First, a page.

Why would Lipscomb publish what he did not agree with? The answer is simple: David Lipscomb was not a sectarian.  He was a man of conviction. He was a conservative. But Lipscomb believed in letting the argument be put before the people in the pursuit of truth.  Thus we have a personally conservative man exercising surprisingly liberal editorial policies.  All because he was “truth seeker.” Would the Gospel Advocate of 2016 publish Silena Holman even once much less for 30 years? Why not? The question matters.

What Do You See? Anything?

Silena Holman died on September 18, 1915. Her funeral was conducted on her own lawn with over a thousand people in attendance. Her public work was honored by the State of Tennessee by hanging her portrait in the Statehouse.  T. B. Larimore, probably the most famous evangelist of the time, preached her funeral. He praised her compassion, her intelligence, her charity for those who disagreed with her and her praised her industrious and honorable life.

What do you see? David Lipscomb saw some one worthy of taking up space in the Advocate and having a venue to share her ideas with the whole brotherhood. What did Brunner see? A human that needed to be dismissed because she dared to say there was another angle.  Holman forces us to answer such questions as why do we explain 1 Cor 1.18 from a wider vision but refuse to do so on 1 Tim 2.12.  Is not 1 Cor 1.18 “just as plain” as the latter? It is a good question? What do you see? Selina believes in the inspiration – indeed inerrancy – of the biblical text as any fundamentalist, and yet says we do not actually believe Paul because we make him contradict himself. What do you see?  I will let Sister Holman have the final word:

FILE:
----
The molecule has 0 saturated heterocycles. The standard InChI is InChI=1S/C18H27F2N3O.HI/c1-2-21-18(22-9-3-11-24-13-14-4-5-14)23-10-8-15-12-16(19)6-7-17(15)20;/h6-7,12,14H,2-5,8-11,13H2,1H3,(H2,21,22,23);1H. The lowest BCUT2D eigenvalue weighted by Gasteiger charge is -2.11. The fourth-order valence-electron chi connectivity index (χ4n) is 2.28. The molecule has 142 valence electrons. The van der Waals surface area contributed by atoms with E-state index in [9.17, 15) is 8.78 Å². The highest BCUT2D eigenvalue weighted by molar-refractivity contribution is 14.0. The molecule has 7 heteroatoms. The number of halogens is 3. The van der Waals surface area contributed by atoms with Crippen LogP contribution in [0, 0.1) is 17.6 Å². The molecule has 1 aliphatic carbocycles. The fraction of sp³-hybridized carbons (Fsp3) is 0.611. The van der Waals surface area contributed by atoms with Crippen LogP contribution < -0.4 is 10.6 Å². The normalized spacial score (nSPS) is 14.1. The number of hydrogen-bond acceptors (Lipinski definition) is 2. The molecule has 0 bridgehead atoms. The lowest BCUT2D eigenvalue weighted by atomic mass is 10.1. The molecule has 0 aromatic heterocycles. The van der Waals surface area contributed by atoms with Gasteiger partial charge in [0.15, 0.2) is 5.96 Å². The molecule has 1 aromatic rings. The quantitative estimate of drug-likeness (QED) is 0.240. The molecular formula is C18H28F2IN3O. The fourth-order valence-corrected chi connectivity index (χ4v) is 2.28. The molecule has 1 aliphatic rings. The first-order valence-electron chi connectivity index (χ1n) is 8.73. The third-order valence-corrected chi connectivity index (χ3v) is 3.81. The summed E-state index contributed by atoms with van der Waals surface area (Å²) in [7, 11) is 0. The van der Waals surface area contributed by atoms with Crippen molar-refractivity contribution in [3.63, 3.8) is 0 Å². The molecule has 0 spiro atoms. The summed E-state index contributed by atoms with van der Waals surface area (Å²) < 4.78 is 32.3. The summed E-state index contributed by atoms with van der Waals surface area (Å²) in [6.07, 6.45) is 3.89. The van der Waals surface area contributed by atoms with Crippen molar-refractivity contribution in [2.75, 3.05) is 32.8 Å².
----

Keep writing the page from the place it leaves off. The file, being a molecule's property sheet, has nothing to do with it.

While many say that women are not permitted to do any kind of public work in the gospel, and in this view are sustained by a large number of commentators, still the number of those who think that women should do public work in the gospel is growing larger and larger everyday, and on this side may also be arrayed a large list of commentators, among them the learned Dr. Adam Clarke, who holds a high position in the exegetical world. Now let us turn to the other and unpopular side of the question of woman’s public work with Christ. I assure you that though unpopular, it has another side. In truth I find most questions have two sides, and the trouble with most people is that they can’t be made to believe there is another than the side at which they are accustomed to look.”

10 Responses to “Silena Moore Holman: New Woman & Exegetical Conscience of Churches of Christ”